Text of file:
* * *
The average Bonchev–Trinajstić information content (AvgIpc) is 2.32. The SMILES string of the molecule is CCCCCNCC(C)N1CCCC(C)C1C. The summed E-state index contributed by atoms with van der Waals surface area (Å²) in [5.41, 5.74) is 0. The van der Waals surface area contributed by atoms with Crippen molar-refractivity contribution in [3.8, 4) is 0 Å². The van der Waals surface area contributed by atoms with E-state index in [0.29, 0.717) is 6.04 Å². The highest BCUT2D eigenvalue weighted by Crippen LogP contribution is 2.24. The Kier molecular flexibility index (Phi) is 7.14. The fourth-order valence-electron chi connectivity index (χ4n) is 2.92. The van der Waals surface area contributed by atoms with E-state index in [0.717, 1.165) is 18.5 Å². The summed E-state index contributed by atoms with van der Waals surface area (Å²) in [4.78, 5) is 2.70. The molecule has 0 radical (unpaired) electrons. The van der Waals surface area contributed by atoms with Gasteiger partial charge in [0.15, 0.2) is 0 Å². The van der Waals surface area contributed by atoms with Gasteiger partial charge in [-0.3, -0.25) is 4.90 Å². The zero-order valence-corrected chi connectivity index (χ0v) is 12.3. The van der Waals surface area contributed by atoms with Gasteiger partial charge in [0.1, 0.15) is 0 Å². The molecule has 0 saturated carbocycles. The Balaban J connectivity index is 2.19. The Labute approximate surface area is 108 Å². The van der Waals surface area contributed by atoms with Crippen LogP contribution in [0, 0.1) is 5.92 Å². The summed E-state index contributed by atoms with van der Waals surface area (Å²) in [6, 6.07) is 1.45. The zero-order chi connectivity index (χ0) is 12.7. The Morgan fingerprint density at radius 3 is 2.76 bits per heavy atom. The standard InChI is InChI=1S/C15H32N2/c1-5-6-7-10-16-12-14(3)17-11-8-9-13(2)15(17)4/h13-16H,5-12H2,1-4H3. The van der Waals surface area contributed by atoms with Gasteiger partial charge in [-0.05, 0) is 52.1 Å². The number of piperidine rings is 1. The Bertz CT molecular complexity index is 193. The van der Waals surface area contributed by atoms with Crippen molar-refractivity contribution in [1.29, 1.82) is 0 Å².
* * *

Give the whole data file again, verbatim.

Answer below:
The average Bonchev–Trinajstić information content (AvgIpc) is 2.32. The SMILES string of the molecule is CCCCCNCC(C)N1CCCC(C)C1C. The summed E-state index contributed by atoms with van der Waals surface area (Å²) in [5.41, 5.74) is 0. The van der Waals surface area contributed by atoms with Crippen molar-refractivity contribution in [3.8, 4) is 0 Å². The van der Waals surface area contributed by atoms with E-state index in [0.29, 0.717) is 6.04 Å². The highest BCUT2D eigenvalue weighted by Crippen LogP contribution is 2.24. The Kier molecular flexibility index (Phi) is 7.14. The fourth-order valence-electron chi connectivity index (χ4n) is 2.92. The van der Waals surface area contributed by atoms with E-state index in [0.717, 1.165) is 18.5 Å². The summed E-state index contributed by atoms with van der Waals surface area (Å²) in [4.78, 5) is 2.70. The molecule has 0 radical (unpaired) electrons. The van der Waals surface area contributed by atoms with Gasteiger partial charge in [0.15, 0.2) is 0 Å². The van der Waals surface area contributed by atoms with Gasteiger partial charge in [-0.3, -0.25) is 4.90 Å². The zero-order valence-corrected chi connectivity index (χ0v) is 12.3. The van der Waals surface area contributed by atoms with Gasteiger partial charge in [0.1, 0.15) is 0 Å². The molecule has 0 saturated carbocycles. The Balaban J connectivity index is 2.19. The Labute approximate surface area is 108 Å². The van der Waals surface area contributed by atoms with Crippen LogP contribution in [0, 0.1) is 5.92 Å². The summed E-state index contributed by atoms with van der Waals surface area (Å²) in [6, 6.07) is 1.45. The zero-order chi connectivity index (χ0) is 12.7. The Morgan fingerprint density at radius 3 is 2.76 bits per heavy atom. The standard InChI is InChI=1S/C15H32N2/c1-5-6-7-10-16-12-14(3)17-11-8-9-13(2)15(17)4/h13-16H,5-12H2,1-4H3. The van der Waals surface area contributed by atoms with Gasteiger partial charge in [-0.05, 0) is 52.1 Å². The number of piperidine rings is 1. The Bertz CT molecular complexity index is 193. The van der Waals surface area contributed by atoms with Crippen molar-refractivity contribution in [1.29, 1.82) is 0 Å².